Fuses Some HVAC systems use fuses and some do not. For those people who are mechanically inclined (and you feel safe and responsible doing this), if your A/C system has fuses, you can go to the hardware store and buy replacements and try that to see if it cures the problem. Be sure to get the correct fuses if you decide to replace them. They must be the correct ampacity and of the correct type (dual element, time delay, type FRS or FRN). Beware, there are fuses at the hardware store that are for "general purpose" use and they cost only about $5 for a two pack, but these are the wrong ones (click here for a picture of the wrong fuses)! Do not attempt to use general purpose fuses, they must be time delay dual element fuses for an air conditioner or heat pump unit. The general purpose fuses will fail if you attempt to use them. Please note before replacing your fuses, if you can hear your blower running or you can see the propeller fan running on the outdoor unit, it is unlikely that you have a blown fuse.
Defrost Unit A unit can freeze up in the summer from a number of different causes. Sometimes just setting the temperature down to low can cause this to occur. A restricted air filter can cause a freeze up. If too many air vents are closed off it can reduce the airflow and cause a freeze up. Oftentimes a combination of these 3 things can cause freeze ups. If you can hear the A/C system running but little or no air is blowing out, it likely may be frozen up. Try replacing the filter (click here for recommendations on what type of filter to use), opening all the supply air vents and then turning the system switch on the thermostat to "off" and setting the fan switch to "on" for a minimum of 2 hours. This will defrost the system in the event that it was frozen up. After the 2 hours switch the thermostat back to cool and set the fan switch to auto and see what happens. To avoid freeze ups, don't ever set the thermostat below 70℉ in the summer.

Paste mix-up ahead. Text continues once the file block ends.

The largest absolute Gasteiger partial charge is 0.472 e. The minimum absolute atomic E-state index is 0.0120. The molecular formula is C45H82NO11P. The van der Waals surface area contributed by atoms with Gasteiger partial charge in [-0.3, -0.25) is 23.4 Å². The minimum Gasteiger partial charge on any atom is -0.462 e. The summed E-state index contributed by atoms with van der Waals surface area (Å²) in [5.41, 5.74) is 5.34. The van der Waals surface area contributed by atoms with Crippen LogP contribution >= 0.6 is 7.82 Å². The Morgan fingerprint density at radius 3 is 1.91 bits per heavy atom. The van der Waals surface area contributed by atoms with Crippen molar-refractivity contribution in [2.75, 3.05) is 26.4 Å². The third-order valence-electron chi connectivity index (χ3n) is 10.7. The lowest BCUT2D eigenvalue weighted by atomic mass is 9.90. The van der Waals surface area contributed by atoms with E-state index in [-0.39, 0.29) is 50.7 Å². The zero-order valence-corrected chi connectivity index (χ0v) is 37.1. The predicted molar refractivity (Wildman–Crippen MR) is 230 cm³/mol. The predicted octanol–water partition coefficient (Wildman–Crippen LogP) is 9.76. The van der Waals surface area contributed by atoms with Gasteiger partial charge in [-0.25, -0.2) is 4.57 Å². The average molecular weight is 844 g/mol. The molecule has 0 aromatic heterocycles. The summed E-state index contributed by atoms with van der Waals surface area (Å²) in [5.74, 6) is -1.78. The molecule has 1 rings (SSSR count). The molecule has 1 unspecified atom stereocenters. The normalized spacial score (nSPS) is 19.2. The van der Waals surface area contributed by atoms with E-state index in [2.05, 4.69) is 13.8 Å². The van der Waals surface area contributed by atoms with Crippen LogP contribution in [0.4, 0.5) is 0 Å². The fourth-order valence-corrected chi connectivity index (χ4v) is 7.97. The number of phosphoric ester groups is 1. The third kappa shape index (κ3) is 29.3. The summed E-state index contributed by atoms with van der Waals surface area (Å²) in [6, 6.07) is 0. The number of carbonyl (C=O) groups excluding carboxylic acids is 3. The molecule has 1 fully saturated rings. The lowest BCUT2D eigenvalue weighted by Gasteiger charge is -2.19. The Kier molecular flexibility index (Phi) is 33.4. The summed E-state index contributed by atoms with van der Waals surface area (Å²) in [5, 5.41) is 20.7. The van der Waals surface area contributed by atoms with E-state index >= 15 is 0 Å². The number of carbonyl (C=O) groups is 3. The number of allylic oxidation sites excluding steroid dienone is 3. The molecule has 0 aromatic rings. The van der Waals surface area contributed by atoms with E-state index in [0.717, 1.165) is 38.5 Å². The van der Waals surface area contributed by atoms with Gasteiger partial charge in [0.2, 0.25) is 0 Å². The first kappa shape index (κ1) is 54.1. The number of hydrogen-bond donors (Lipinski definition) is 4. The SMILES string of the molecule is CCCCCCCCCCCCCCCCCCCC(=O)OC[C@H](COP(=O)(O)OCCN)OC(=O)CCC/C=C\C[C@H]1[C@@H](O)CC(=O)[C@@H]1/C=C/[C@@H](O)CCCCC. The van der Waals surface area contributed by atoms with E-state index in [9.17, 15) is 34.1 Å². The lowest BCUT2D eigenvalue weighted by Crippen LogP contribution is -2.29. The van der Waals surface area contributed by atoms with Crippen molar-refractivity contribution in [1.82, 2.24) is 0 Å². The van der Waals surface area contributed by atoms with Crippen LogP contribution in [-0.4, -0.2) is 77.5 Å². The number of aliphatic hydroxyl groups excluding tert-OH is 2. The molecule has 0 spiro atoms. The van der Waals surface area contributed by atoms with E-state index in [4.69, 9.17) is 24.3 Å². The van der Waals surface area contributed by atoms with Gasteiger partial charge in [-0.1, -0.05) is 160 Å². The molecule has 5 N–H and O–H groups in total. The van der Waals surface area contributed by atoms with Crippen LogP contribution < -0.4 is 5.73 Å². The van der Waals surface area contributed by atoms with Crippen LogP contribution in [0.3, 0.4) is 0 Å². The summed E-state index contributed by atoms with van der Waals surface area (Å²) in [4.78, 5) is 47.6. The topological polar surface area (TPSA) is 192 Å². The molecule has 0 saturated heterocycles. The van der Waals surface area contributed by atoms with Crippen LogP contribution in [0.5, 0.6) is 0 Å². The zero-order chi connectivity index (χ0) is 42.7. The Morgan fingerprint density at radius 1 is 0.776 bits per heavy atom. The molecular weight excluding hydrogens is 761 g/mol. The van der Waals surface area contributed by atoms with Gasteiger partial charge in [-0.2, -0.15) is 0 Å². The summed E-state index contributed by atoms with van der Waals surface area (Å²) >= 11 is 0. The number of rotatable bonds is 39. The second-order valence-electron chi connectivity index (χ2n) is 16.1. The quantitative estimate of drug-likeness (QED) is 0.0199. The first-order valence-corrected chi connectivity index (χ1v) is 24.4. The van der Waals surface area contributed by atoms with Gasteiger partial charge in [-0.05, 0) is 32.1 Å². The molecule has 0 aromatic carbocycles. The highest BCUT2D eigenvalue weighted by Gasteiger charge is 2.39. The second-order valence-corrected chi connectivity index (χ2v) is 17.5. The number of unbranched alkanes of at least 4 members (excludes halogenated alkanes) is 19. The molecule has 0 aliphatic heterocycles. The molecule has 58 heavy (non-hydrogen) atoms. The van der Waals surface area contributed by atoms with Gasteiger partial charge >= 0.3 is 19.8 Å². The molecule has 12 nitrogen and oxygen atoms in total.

Vacuum Condensate Water leaks are sometimes caused by a dirty or restricted air filter (which causes a high negative pressure on the return side of the blower, which in turn causes air to be drawn through the condensate drain preventing the water from freely passing through the line). It is also sometimes caused by a plugged or partially plugged condensate trap. Sometimes it is a combination of the two things that causes condensation water leaks. Try replacing the filter (click here for recommendations on what type of filter to use) and then try attaching a wet-n-dry vacuum (VERY important, do not use a regular vacuum, as water will be coming out of the line!) to the end of the condensate drain line to try to clean out the line and trap. If you are mechanically inclined (and you feel safe and responsible doing it) you can find the vent tee on the condensate line and put a piece of tape over it before using the wet-n-dry vacuum. This will much more effectively clear the line of its contents. After the vacuum is completed be sure to remove the tape. This simple procedure may stop your condensate leak!